Beware of Assumptions About Age & Abilities

Beware of Assumptions About Age & Abilities

Jim Stinson, Former Consultant on Older Adult Ministries


“Are you out of your mind?” 

“It is time for yourself; you don’t have to keep giving to others.”

“You do know you are not getting any younger, don’t you?”

These, and many other similar responses—including well wishes that far outnumbered the somewhat negative ones—came on my retirement and subsequent announcement of an interim pastoral appointment.

I was ready for people who knew me well to tell me what they thought. Indeed, I value the friendships that allow for such honesty.

What came as a surprise was the number of people who know me only peripherally who felt they could express such opinions. Why did they feel the need to do so? What motivated them? I don’t know, but have a strong suspicion! 

Our culture, while changing in such attitudes, is still filled with ageist understandings. There are still assumptions made that there are some things older adults just cannot, or should not, do. 

“Mom is getting on in years. She should not be living alone!” (Who says so? Is that statement driven by factual evidence in her particular circumstances, or by something else?) 

“He is 80 and should not be driving.” (Is he driving unsafely, running red lights, getting lost, memory and cognition going, or something else?)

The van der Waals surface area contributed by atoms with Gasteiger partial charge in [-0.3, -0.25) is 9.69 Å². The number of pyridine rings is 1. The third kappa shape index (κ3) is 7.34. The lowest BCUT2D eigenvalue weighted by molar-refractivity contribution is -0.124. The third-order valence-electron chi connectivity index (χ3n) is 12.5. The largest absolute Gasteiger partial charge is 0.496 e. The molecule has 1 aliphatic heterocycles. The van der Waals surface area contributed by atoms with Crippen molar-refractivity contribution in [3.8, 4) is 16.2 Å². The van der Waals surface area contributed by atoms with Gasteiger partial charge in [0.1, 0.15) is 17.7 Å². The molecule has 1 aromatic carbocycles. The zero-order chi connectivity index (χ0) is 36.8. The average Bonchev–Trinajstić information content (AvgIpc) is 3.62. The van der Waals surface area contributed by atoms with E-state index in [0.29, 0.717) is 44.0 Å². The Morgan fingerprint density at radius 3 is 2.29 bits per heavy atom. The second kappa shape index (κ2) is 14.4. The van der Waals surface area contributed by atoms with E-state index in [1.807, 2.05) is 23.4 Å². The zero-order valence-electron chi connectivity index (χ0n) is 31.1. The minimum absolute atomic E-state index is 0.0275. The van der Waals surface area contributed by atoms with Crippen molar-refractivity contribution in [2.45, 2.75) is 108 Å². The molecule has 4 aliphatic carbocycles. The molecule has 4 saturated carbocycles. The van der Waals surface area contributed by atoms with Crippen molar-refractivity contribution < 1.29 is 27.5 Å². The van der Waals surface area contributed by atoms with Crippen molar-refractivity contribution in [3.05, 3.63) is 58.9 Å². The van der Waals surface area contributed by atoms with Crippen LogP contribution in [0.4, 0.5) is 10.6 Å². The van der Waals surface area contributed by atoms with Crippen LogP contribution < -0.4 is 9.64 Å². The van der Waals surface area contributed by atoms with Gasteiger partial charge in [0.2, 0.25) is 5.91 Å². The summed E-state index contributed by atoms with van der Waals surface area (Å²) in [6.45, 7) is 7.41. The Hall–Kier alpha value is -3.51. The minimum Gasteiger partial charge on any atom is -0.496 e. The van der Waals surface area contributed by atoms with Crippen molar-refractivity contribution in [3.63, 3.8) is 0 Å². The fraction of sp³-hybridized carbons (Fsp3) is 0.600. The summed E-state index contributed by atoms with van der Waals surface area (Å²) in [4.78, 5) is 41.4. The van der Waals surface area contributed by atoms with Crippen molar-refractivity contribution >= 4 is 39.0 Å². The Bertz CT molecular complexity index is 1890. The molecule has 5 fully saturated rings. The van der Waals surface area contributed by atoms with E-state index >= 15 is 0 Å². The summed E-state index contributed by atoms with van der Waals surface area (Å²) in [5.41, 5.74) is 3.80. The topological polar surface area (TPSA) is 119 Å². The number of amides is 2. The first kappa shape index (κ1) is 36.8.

“She is in her 80s and is dating someone even older than she. There is something wrong with that!” “Is she using him for free meals, is he using her?” (Why is it normal for people to enjoy dating and even looking for a longer relationship for those under a certain age, but taboo for those over a certain age?)

Is something going on within those making such assumptions? I cannot judge. But I do know the realities of aging are different for every person. Not everyone loses their physical or mental abilities as they age; certainly not to the same degree. Like people of any age, older adults deserve to be seen for who they are and what they can do, rather than judged by blanket assumptions.

Any congregation would do well to look again at its way of being in ministry with its older members. Is it mostly what that ministry does for them, or mostly what it does with them? If it is about doing for, rather than doing with, the congregation may be short changing itself and underestimating the older adults in its midst.

We do well to constantly remind ourselves of the years of wisdom and experience that age group has to offer. Ministry to older adults may be a reflection of a cultural understanding of what it means to be old. Ministry with them offers a better chance of reminding all of us that the call to discipleship does not end with any particular birthday.

Feel free to print or share with your congregation. © 2015 Rev. James Stinson